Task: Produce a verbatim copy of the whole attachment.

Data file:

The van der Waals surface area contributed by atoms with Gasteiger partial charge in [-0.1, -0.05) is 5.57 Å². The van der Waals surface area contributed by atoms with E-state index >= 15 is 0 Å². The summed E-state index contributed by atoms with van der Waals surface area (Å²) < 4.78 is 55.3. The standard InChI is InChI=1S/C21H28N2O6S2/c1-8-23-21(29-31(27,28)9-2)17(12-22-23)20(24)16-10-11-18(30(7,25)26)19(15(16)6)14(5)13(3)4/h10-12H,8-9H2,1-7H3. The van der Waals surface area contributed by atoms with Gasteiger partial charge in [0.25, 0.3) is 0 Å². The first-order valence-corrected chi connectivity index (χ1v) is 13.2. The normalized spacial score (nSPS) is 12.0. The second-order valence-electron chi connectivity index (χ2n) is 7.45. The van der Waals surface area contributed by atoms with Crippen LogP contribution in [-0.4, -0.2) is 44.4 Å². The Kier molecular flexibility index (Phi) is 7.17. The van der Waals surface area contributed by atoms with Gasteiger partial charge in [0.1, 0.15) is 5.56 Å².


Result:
The van der Waals surface area contributed by atoms with Gasteiger partial charge in [-0.1, -0.05) is 5.57 Å². The van der Waals surface area contributed by atoms with E-state index >= 15 is 0 Å². The summed E-state index contributed by atoms with van der Waals surface area (Å²) < 4.78 is 55.3. The standard InChI is InChI=1S/C21H28N2O6S2/c1-8-23-21(29-31(27,28)9-2)17(12-22-23)20(24)16-10-11-18(30(7,25)26)19(15(16)6)14(5)13(3)4/h10-12H,8-9H2,1-7H3. The van der Waals surface area contributed by atoms with Gasteiger partial charge in [0.25, 0.3) is 0 Å². The first-order valence-corrected chi connectivity index (χ1v) is 13.2. The normalized spacial score (nSPS) is 12.0. The second-order valence-electron chi connectivity index (χ2n) is 7.45. The van der Waals surface area contributed by atoms with Crippen LogP contribution in [-0.4, -0.2) is 44.4 Å². The Kier molecular flexibility index (Phi) is 7.17. The van der Waals surface area contributed by atoms with Gasteiger partial charge in [0.1, 0.15) is 5.56 Å².